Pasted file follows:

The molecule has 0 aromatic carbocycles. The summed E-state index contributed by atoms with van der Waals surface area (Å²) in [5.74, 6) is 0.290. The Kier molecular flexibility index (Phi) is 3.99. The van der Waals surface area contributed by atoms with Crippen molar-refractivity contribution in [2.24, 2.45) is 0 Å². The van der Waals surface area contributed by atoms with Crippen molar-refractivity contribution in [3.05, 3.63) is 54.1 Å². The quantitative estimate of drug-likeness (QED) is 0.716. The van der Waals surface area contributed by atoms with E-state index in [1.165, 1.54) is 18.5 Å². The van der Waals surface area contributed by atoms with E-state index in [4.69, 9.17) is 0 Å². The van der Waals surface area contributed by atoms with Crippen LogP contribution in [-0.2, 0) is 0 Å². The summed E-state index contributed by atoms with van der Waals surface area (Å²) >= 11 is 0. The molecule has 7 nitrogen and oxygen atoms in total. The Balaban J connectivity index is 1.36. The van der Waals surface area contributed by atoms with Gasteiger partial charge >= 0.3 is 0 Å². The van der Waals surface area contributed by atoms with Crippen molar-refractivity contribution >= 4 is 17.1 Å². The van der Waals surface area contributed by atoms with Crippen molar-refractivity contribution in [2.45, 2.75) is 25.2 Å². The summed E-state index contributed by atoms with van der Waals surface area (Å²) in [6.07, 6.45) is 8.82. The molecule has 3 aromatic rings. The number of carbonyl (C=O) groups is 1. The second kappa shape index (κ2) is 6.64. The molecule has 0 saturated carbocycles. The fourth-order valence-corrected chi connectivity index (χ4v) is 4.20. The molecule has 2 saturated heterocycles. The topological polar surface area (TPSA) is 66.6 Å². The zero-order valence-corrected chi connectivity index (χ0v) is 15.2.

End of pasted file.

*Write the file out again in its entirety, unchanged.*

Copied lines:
The molecule has 0 aromatic carbocycles. The summed E-state index contributed by atoms with van der Waals surface area (Å²) in [5.74, 6) is 0.290. The Kier molecular flexibility index (Phi) is 3.99. The van der Waals surface area contributed by atoms with Crippen molar-refractivity contribution in [2.24, 2.45) is 0 Å². The van der Waals surface area contributed by atoms with Crippen molar-refractivity contribution in [3.05, 3.63) is 54.1 Å². The quantitative estimate of drug-likeness (QED) is 0.716. The van der Waals surface area contributed by atoms with E-state index in [1.165, 1.54) is 18.5 Å². The van der Waals surface area contributed by atoms with E-state index in [4.69, 9.17) is 0 Å². The van der Waals surface area contributed by atoms with Crippen LogP contribution in [-0.2, 0) is 0 Å². The summed E-state index contributed by atoms with van der Waals surface area (Å²) >= 11 is 0. The molecule has 7 nitrogen and oxygen atoms in total. The Balaban J connectivity index is 1.36. The van der Waals surface area contributed by atoms with Gasteiger partial charge >= 0.3 is 0 Å². The van der Waals surface area contributed by atoms with Crippen molar-refractivity contribution >= 4 is 17.1 Å². The van der Waals surface area contributed by atoms with Crippen molar-refractivity contribution in [2.45, 2.75) is 25.2 Å². The summed E-state index contributed by atoms with van der Waals surface area (Å²) in [6.07, 6.45) is 8.82. The molecule has 3 aromatic rings. The number of carbonyl (C=O) groups is 1. The second kappa shape index (κ2) is 6.64. The molecule has 0 saturated carbocycles. The fourth-order valence-corrected chi connectivity index (χ4v) is 4.20. The molecule has 2 saturated heterocycles. The topological polar surface area (TPSA) is 66.6 Å². The zero-order valence-corrected chi connectivity index (χ0v) is 15.2.